The Ukraine war highlights how the real world can often be a very messy place. Issues such as geopolitics and demographics aren’t easy to understand. It can be hard to understand the detail of how key industries and markets are operating.
So it’s no surprise that most policymakers have preferred to stay in the world of theory.
Chemicals are telling us that all the world’s major economies are in a major downturn. And the downturn is starting to accelerate as companies cut back spending and fire people. Real estate, autos and other key areas are already suffering along with the banking system.
As the photos from New York in 1900 and 1913 remind us, transitions happen very quickly once they get underway. One day, we are saying “it will never happen”. The next, we are telling our friends “I can’t understand why it took so long”. So it seems safe to assume that the auto industry will see major change in the next few years.
The ‘digitalization of everything’ has transformed the global economy over the past 30 years. The rise of the internet is just one example. Now electrification is set to have a similar impact, starting with the world’s largest manufacturing industry. Fasten your seatbelts for the ride!
Winners and Losers are becoming inevitable in the world’s largest manufacturing industry. Companies and their suppliers have to manage fixed costs to survive the recession. But they also have to invest in EV/AVs if they want to have a business in the future.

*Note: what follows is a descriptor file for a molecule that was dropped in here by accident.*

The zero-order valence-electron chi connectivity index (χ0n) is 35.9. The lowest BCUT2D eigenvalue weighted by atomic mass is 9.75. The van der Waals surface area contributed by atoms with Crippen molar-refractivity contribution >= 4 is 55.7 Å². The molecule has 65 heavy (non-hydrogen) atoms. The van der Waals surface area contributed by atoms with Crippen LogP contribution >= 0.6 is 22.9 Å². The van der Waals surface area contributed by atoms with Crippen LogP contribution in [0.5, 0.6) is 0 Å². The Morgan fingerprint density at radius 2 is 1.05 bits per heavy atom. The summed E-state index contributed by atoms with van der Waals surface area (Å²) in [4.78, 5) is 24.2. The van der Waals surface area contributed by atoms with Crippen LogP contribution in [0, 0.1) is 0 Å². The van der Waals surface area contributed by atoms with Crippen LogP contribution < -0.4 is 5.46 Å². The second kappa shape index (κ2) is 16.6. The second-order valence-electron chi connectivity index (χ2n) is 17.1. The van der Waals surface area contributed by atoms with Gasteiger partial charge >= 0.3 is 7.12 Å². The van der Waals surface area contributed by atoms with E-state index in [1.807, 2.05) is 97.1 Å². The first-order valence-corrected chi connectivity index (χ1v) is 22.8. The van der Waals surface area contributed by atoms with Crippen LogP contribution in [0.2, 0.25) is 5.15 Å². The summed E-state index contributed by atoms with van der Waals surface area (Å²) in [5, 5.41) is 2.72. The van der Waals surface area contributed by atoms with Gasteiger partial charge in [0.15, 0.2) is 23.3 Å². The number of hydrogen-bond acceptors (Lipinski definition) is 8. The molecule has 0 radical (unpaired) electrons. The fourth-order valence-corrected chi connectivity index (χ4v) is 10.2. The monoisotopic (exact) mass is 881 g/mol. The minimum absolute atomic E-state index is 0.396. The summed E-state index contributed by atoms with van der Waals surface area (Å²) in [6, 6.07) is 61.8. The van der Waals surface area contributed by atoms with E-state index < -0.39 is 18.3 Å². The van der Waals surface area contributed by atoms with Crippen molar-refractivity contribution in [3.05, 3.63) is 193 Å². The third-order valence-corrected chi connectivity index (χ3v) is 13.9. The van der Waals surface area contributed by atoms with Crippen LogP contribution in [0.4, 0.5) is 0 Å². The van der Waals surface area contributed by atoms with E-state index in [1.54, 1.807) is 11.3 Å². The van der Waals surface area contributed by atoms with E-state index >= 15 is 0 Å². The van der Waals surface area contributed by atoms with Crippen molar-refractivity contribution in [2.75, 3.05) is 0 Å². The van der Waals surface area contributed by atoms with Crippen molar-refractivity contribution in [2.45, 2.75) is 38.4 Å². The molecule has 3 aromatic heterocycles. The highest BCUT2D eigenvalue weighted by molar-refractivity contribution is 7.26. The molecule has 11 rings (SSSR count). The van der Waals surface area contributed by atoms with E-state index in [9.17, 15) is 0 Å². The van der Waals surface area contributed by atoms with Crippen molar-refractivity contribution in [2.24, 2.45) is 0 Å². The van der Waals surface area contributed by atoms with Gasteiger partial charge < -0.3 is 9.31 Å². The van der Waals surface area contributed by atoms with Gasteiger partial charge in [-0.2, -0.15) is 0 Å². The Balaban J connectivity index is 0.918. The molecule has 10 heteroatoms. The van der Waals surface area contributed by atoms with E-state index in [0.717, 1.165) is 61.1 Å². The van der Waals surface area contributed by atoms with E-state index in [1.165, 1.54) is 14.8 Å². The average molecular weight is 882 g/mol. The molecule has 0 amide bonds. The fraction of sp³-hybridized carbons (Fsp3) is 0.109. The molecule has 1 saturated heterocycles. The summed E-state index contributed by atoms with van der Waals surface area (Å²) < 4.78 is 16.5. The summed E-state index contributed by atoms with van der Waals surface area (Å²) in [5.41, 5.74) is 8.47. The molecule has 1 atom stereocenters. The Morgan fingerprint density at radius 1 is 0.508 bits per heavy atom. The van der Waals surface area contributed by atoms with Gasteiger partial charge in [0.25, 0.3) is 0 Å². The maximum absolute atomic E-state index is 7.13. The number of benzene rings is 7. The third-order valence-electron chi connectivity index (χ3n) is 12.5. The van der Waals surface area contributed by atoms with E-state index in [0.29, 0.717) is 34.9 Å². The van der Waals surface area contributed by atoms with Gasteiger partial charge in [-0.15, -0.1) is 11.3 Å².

The US is moving into recession as the Atlanta Fed chart confirms. Chemicals have been warning of this for some time. But policymakers and commentators remain in Denial about the economy. They prefer to focus on their computer models, and ignore the real world outside their window.
The seeming genius of many private equity funds in recent years has been based on this ability to borrow at cheap rates during the ‘up’ part of the business cycle. Now we are heading into the ‘down’ cycle. And the central banks have abandoned Bernanke Theory and are back to worrying about inflation. So today’s excess leverage means many over-leveraged companies will go bust.
These are difficult times, and there is no guarantee that they may not get worse. But they also remind us of the critical need to move beyond the Age of Oil, and develop more sustainable energy resources for the future.
Automakers are ahead of the game in terms of strategic planning. They soon realised the move to EVs meant their traditional business model, based on proprietary engine technology, would inevitably become obsolete. And so they quickly realised they need to pivot to focus on AVs and become software-driven. The rest of us need to catch up.
BP are aiming for their new joint venture in China to provide drivers with a fresh, fully-charged battery in less than a minute – and save 2 million tonnes of CO2